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Logo of nihpaAbout Author manuscriptsSubmit a manuscriptHHS Public Access; Author Manuscript; Accepted for publication in peer reviewed journal;
J Pediatr. Author manuscript; available in PMC 2010 August 1.
Published in final edited form as:
PMCID: PMC2714286

Complex role of mannose-binding lectin in infectious diseases

I.C. Michelow, MD, DTM&H,1,2 L.M. Yantosca, BS,1 M. Karpel, BS,1 and E.V. Schmidt, MD, PhD1,2

To the Editor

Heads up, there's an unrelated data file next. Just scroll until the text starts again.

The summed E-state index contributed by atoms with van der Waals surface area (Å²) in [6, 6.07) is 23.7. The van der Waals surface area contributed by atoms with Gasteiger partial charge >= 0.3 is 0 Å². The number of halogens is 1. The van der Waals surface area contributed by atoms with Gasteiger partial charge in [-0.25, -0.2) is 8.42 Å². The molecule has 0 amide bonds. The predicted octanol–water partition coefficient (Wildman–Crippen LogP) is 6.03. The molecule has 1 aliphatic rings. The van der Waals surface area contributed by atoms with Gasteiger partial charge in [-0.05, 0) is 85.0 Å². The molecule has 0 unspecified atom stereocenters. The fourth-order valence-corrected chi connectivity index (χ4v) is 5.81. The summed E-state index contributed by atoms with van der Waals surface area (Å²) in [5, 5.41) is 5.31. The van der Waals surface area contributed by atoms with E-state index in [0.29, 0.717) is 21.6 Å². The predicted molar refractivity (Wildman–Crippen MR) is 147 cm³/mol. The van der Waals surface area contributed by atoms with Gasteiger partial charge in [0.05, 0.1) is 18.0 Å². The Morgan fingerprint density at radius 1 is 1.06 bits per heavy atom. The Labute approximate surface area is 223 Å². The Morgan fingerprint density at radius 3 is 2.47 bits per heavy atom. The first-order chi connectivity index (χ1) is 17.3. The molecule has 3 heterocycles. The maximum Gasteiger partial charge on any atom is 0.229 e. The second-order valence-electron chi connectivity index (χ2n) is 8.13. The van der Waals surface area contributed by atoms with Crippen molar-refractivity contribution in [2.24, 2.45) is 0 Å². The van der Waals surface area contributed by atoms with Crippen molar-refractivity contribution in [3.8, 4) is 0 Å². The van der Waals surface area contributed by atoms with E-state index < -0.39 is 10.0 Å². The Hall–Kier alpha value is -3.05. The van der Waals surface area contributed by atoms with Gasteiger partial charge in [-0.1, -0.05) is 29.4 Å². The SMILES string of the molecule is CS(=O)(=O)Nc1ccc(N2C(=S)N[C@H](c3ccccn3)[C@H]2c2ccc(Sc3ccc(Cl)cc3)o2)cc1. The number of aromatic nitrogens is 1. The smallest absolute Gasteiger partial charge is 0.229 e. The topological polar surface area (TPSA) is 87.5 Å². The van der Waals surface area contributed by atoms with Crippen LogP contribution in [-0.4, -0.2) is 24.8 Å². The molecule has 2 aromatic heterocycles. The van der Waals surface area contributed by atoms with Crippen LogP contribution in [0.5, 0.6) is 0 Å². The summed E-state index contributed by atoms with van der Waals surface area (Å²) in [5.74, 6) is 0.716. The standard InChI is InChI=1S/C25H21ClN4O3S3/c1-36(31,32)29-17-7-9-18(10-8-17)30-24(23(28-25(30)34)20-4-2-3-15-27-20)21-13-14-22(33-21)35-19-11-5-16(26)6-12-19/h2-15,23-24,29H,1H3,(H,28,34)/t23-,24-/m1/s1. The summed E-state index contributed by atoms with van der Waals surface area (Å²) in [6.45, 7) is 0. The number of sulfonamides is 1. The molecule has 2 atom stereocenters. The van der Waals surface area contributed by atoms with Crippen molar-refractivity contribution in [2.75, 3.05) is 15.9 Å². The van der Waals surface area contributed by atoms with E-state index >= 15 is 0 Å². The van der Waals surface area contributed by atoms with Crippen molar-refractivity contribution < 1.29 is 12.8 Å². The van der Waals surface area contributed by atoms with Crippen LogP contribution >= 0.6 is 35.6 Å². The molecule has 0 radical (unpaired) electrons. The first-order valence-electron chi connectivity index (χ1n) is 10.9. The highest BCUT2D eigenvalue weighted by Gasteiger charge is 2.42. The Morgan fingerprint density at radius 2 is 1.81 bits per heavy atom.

The report of Martinson and Saulsbury (1) of a child with recurrent infections ascribed solely to mannose-binding lectin (MBL) deficiency appropriately highlights the important protective role of innate immunity against common childhood infections. However, the causative association in this case remains speculative because the relationship between two common events (respiratory infections and MBL insufficiency) may reflect chance alone. Evidence for MBL deficiency predisposing to infections often is limited by methodologic discrepancies in clinical studies. For example, there are no standard definitions of MBL “insufficiency” or “deficiency”; different assays are used to test MBL such as genotyping, binding to mannan and/or capacity to activate complement; MBL haplotypes are defined variably in terms of structural and promoter variants. MBL does appear to be primarily protective between 5 and 18 months of age when passively-acquired maternal antibodies are depleted and adaptive immunity is still immature (2); whereas in neonates, older children and adults (35), there is no consensus that isolated MBL deficiency confers susceptibility to infections although it appears to modify disease in patients with underlying disorders e.g. cystic fibrosis (6) or coexisting immunodeficiency (2). Because there is redundancy in the immune system, MBL deficiency is likely compensated by alternative defense mechanisms. However, a concurrent immune impairment may “unmask” the expression of MBL deficiency resulting in synergistic defects, a so-called “two-hit” model. It is intriguing that certain ethnic populations have a high prevalence of MBL variant alleles associated with MBL insufficiency which suggests that MBL polymorphisms have a selective advantage in certain milieux conceivably because some intracellular pathogens hijack the process of MBL-mediated opsonophagocytosis to enter host cells (7). Further meticulous research is needed to 1) define which MBL tests reliably predict immunocompromised status, 2) identify coexisting (possibly subtle) immunodeficiencies, and 3) define the role for prophylactic antibiotics and exogenous MBL, if any.


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